Private entrepreneurs can hire up to ten employees, each of which increases the monthly fixed tax. This form of operation is an alternative to forming a private enterprise and is favored by many small entrepreneurs around Ukraine. In addition, some companies avoid hiring their employees, but will instead have them register as private entrepreneurs and work with them on a contractual basis. This allows them to avoid labor regulations and simplify their booking, and in many cases significantly reduce their tax burden. 

Taxes and Accounting for Private Entrepreneurs

Most likely you will choose the "single tax" option (one of three taxation options). This is the best choice for consultants, language teachers, and other specialists. You will have a fixed monthly tax consisting of two parts—a tax fee established by local tax authorities in the range of 20-200 UAH (usually 200 Hryvnia, as of 2008), and a contribution to the Pension Fund (essentially social security), currently 84 UAH. This means your fixed monthly tax burden will be no more than $54 USD, regardless of your monthly earnings (as long as your yearly earnings are under $100,000 USD)!

Tax payment schedule

The tax established by your local tax authorities (these days usually 200 UAH/mo.) is paid by the 20th of each month for the following month. You can also choose to pay for up to three months in advance. In other words, your deadline for paying your taxes for May is April 20. If you hire employees (up to ten are allowed), you will need to pay social insurance taxes every quarter as well.
If you will be leaving the country or otherwise discountinuing your business activities, you may report this fact to the your local tax office and not be required to pay taxes for the months you do not work.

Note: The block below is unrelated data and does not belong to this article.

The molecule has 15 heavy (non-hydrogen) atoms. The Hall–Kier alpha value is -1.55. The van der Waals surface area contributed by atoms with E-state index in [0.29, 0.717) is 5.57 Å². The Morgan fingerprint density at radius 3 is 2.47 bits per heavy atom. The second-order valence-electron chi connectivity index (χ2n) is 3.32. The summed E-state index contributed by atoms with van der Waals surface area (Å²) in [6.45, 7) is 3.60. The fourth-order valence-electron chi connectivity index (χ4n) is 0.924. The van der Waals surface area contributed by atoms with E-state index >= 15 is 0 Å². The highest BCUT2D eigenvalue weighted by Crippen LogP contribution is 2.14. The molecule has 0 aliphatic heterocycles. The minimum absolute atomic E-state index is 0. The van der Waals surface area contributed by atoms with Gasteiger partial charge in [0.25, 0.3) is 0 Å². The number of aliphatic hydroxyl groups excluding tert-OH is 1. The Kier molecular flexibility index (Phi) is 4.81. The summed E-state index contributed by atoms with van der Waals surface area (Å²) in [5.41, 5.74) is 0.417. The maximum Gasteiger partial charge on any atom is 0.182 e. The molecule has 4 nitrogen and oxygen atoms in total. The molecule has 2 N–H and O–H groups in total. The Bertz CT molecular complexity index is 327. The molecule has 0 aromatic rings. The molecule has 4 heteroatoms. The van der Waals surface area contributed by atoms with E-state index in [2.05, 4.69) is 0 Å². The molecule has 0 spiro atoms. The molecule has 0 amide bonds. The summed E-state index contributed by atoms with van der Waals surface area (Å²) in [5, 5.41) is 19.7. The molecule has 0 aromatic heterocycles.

Accounting and fines

Private entreneurs who pay the "single tax" are supposed to keep track of their business-related expenses and earnings in a special accounting book that is given to them when they register with the tax administration. Bookkeeping requirements are not as strict as for those who use the standard tax option, which requires them to properly document all earnings and deductible expenses. As a "single tax-payer" you may be checked or audited — however, as I have been told at the tax administration, your bookkeeping is a formality, and there are no fines for keeping inadequate records. After all, your tax burden does not depend on your earnings or business-related expenses.

Termination of private entrepreneur status

Trying to terminate your private entreneurship officially is one of the most difficult bureaucratic procedures that exists in a country that is already notorious for its terrible bureaucracy. If you embark on this process, you will likely regret ever having established a private entrepreneurship in the first place. If you still must do it, find a lawyer who will do most of the dirty work for a hefty fee and save yourself the gray hairs and 100+ manhours of walking, waiting, pleading, and gnashing of teeth.
Better yet, simply walk away from the entrepeneurship when you leave the country, with or without leaving a notice in the local tax office. Sources say that inactive entrepreneurships are liquidated after a few years during routine checks*. The author himself has done this with no negative fallout to date. Others, however, recommend closing everything officially to avoid eventually having to pay back taxes.
* is not a law firm and is not responsible for any legal consequences resulting from following legal suggestions given here.